Fri, Apr. 23, 2004

German GPL Ruling not That Influential

CK - Washington.   Addendum to the GPL decision discussed on Wednesday: In a commentary, GPL Gains Clout in German Legal Case, Stephen Shankland attaches greater precedential significance to the injunction than may be warranted. Yet, he paints a vivid and useful contextual picture of the international legal environment surrounding the GPL.

I would disagree with a quote Shankland includes about the German and American legal systems of contract law being similar. They are really quite different and the differences exert a marked influence on the validity of the GPL. In addition, without an opinion from the court, any interpretation of the Munich ruling may eventually find support. That would include the view that the court may have disregarded, and found unnecessary to explore, the GPL and simply ensured that the creator of a copyrightable work may impose any legal terms for its distribution while a distributor may not give the false impression that a work is in the public domain or in his own ownership. The same result would hold true for any of the multitude of distribution schemes involving published source code and for those prohibiting the publication of source code.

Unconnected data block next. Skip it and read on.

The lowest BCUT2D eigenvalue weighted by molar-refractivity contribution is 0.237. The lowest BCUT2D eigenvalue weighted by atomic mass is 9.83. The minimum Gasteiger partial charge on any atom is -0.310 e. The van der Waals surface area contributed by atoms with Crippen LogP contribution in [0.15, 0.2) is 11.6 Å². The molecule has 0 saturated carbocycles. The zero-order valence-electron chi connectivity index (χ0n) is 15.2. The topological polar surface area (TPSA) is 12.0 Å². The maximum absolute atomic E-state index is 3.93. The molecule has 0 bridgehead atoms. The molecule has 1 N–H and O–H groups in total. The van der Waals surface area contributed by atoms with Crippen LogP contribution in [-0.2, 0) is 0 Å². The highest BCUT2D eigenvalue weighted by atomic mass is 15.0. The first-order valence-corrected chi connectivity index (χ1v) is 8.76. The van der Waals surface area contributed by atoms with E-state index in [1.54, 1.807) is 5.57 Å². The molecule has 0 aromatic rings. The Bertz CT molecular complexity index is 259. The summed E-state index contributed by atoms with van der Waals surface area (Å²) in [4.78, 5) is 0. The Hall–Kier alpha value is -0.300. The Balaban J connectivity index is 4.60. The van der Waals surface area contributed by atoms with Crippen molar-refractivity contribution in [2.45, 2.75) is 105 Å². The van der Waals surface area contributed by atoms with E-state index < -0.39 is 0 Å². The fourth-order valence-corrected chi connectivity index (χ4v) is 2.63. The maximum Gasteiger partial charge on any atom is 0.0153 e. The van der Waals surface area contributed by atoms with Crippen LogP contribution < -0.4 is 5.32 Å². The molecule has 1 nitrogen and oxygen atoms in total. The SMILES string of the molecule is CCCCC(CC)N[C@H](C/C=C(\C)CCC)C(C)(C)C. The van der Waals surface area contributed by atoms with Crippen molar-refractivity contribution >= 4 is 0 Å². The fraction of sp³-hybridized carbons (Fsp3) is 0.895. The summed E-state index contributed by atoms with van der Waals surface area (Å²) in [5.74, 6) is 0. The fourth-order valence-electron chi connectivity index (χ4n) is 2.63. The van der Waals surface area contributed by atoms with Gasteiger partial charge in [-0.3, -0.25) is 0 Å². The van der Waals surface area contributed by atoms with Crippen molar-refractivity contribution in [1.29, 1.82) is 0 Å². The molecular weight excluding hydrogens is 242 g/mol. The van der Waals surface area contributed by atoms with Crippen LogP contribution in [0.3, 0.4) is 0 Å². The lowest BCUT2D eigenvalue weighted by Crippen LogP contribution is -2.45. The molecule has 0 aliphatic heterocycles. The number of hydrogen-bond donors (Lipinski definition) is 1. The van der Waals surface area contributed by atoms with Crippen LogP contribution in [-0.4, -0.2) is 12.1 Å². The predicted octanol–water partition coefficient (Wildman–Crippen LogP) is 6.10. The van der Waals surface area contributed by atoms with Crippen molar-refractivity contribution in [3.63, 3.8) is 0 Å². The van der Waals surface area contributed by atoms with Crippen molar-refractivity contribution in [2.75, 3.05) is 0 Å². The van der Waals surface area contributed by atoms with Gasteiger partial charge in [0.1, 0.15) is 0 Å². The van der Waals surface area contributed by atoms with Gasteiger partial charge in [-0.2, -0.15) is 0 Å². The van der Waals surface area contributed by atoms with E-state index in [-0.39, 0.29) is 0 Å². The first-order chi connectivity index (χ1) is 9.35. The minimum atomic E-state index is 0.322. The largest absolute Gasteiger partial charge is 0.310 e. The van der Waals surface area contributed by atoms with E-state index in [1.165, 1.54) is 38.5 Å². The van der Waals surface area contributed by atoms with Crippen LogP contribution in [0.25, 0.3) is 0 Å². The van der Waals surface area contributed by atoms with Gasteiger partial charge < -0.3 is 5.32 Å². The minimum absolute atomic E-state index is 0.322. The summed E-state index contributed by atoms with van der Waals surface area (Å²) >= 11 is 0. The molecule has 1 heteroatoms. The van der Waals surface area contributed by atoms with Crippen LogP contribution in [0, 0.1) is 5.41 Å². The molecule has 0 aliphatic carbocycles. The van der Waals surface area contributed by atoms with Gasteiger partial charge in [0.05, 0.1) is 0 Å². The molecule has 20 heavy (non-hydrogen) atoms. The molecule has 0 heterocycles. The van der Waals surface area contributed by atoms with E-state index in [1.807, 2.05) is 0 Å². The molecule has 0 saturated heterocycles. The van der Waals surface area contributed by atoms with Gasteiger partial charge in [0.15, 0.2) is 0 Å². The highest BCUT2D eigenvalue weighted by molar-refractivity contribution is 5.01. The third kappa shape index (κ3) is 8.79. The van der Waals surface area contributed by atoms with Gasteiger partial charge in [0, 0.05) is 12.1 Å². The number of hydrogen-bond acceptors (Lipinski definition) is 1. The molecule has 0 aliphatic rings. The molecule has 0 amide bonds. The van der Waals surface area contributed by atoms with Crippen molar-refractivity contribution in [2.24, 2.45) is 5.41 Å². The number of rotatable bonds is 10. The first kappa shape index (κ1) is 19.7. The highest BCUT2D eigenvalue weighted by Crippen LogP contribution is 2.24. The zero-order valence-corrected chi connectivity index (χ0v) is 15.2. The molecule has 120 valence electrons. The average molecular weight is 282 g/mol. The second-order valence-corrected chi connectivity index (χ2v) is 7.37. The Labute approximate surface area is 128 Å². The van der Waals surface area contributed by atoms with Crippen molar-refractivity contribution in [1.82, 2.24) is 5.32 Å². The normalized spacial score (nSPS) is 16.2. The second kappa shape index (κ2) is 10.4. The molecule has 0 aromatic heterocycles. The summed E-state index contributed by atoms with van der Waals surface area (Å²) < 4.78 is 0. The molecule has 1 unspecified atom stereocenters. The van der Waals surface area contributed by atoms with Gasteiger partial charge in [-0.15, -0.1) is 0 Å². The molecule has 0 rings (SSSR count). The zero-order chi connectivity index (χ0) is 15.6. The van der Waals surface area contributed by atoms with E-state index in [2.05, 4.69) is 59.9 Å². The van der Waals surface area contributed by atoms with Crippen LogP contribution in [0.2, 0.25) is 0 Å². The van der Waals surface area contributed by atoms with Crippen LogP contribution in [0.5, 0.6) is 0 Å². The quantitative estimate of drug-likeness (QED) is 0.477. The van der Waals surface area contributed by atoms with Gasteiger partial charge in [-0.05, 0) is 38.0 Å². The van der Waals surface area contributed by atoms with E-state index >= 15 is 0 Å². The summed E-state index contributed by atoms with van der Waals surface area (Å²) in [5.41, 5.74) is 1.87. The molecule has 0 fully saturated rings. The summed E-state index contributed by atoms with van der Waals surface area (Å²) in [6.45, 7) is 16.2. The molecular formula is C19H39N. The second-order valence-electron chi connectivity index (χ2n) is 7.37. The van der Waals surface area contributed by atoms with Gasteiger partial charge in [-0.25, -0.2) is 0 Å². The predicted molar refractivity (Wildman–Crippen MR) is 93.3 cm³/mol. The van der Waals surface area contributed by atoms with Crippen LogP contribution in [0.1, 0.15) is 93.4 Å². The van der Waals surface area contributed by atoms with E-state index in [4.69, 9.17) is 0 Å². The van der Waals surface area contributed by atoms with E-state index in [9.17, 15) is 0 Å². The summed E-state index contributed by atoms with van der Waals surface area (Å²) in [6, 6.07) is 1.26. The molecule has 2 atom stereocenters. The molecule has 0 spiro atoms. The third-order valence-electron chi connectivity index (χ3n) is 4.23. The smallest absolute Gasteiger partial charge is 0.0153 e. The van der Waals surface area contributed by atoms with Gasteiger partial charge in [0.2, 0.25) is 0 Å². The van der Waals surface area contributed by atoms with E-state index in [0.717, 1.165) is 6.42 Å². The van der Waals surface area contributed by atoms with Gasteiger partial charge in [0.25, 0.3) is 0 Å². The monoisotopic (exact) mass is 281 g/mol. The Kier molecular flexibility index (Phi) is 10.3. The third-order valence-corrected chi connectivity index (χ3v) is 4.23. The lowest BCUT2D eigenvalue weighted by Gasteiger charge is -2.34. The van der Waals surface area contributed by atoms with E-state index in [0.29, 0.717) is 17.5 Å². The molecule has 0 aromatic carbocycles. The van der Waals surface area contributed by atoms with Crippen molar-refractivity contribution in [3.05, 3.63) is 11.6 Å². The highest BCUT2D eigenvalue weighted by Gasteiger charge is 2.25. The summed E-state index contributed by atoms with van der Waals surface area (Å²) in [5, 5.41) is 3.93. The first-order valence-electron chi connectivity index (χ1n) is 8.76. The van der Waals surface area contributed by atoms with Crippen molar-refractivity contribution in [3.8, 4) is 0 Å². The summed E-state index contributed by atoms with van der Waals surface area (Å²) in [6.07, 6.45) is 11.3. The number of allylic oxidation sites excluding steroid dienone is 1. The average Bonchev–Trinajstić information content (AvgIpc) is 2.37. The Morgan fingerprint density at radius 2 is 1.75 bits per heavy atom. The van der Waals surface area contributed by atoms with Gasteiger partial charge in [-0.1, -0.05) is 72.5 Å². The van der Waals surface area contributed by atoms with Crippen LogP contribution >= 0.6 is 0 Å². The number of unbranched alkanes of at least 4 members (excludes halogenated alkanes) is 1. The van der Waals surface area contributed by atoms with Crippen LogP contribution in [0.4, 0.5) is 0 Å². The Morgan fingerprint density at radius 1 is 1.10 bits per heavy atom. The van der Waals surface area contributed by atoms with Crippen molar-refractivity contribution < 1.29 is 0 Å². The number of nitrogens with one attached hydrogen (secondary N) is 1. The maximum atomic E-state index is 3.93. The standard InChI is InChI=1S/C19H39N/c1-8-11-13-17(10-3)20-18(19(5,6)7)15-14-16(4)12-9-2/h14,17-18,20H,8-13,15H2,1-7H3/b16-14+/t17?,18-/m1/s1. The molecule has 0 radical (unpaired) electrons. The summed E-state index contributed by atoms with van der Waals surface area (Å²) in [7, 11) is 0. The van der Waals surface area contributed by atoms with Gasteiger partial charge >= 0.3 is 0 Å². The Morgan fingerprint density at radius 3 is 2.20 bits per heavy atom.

Depending on whether one advocates a philosphy favoring or abhorring the publication of source code for software, one may arrive at different conclusions. When you descend from the clouds of licensing philosophy and reenter the vibrant reality of drafting, selecting or using licenses, with or without the publication of source code depending on business model and many other important factors, the Munich decision is not all that useful.

Addendum May 6, 2004: See discussion at Slashdot.


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